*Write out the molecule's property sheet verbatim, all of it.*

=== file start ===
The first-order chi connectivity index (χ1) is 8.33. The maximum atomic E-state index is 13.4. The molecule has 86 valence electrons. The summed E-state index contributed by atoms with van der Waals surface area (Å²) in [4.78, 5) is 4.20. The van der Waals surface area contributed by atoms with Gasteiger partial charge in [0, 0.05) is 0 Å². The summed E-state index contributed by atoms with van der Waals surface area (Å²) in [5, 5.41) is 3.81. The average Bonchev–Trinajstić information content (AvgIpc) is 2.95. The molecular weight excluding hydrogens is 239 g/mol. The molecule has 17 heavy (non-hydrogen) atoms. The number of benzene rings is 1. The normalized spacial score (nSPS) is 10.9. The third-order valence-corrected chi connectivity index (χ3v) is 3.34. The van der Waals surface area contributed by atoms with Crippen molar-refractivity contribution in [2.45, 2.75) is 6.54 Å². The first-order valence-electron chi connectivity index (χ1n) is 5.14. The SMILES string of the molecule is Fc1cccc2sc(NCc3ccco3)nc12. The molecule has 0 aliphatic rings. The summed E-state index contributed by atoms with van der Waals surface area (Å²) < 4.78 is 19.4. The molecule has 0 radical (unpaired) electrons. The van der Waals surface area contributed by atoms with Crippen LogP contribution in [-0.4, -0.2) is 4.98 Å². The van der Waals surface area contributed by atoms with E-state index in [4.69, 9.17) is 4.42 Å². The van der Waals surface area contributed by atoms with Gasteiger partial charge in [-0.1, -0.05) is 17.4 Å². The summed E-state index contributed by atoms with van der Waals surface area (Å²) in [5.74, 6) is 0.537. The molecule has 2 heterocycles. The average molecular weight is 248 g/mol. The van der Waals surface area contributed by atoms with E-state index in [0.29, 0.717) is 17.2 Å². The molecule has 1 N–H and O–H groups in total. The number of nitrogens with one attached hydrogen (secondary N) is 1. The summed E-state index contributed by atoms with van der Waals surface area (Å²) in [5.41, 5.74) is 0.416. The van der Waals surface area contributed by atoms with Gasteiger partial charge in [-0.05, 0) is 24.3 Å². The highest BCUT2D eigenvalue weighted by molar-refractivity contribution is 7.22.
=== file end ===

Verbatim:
The first-order chi connectivity index (χ1) is 8.33. The maximum atomic E-state index is 13.4. The molecule has 86 valence electrons. The summed E-state index contributed by atoms with van der Waals surface area (Å²) in [4.78, 5) is 4.20. The van der Waals surface area contributed by atoms with Gasteiger partial charge in [0, 0.05) is 0 Å². The summed E-state index contributed by atoms with van der Waals surface area (Å²) in [5, 5.41) is 3.81. The average Bonchev–Trinajstić information content (AvgIpc) is 2.95. The molecular weight excluding hydrogens is 239 g/mol. The molecule has 17 heavy (non-hydrogen) atoms. The number of benzene rings is 1. The normalized spacial score (nSPS) is 10.9. The third-order valence-corrected chi connectivity index (χ3v) is 3.34. The van der Waals surface area contributed by atoms with Crippen molar-refractivity contribution in [2.45, 2.75) is 6.54 Å². The first-order valence-electron chi connectivity index (χ1n) is 5.14. The SMILES string of the molecule is Fc1cccc2sc(NCc3ccco3)nc12. The molecule has 0 aliphatic rings. The summed E-state index contributed by atoms with van der Waals surface area (Å²) < 4.78 is 19.4. The molecule has 0 radical (unpaired) electrons. The van der Waals surface area contributed by atoms with Crippen LogP contribution in [-0.4, -0.2) is 4.98 Å². The van der Waals surface area contributed by atoms with E-state index in [4.69, 9.17) is 4.42 Å². The van der Waals surface area contributed by atoms with Gasteiger partial charge in [-0.1, -0.05) is 17.4 Å². The summed E-state index contributed by atoms with van der Waals surface area (Å²) in [5.74, 6) is 0.537. The molecule has 2 heterocycles. The average molecular weight is 248 g/mol. The van der Waals surface area contributed by atoms with E-state index in [0.29, 0.717) is 17.2 Å². The molecule has 1 N–H and O–H groups in total. The number of nitrogens with one attached hydrogen (secondary N) is 1. The summed E-state index contributed by atoms with van der Waals surface area (Å²) in [5.41, 5.74) is 0.416. The van der Waals surface area contributed by atoms with Gasteiger partial charge in [-0.05, 0) is 24.3 Å². The highest BCUT2D eigenvalue weighted by molar-refractivity contribution is 7.22.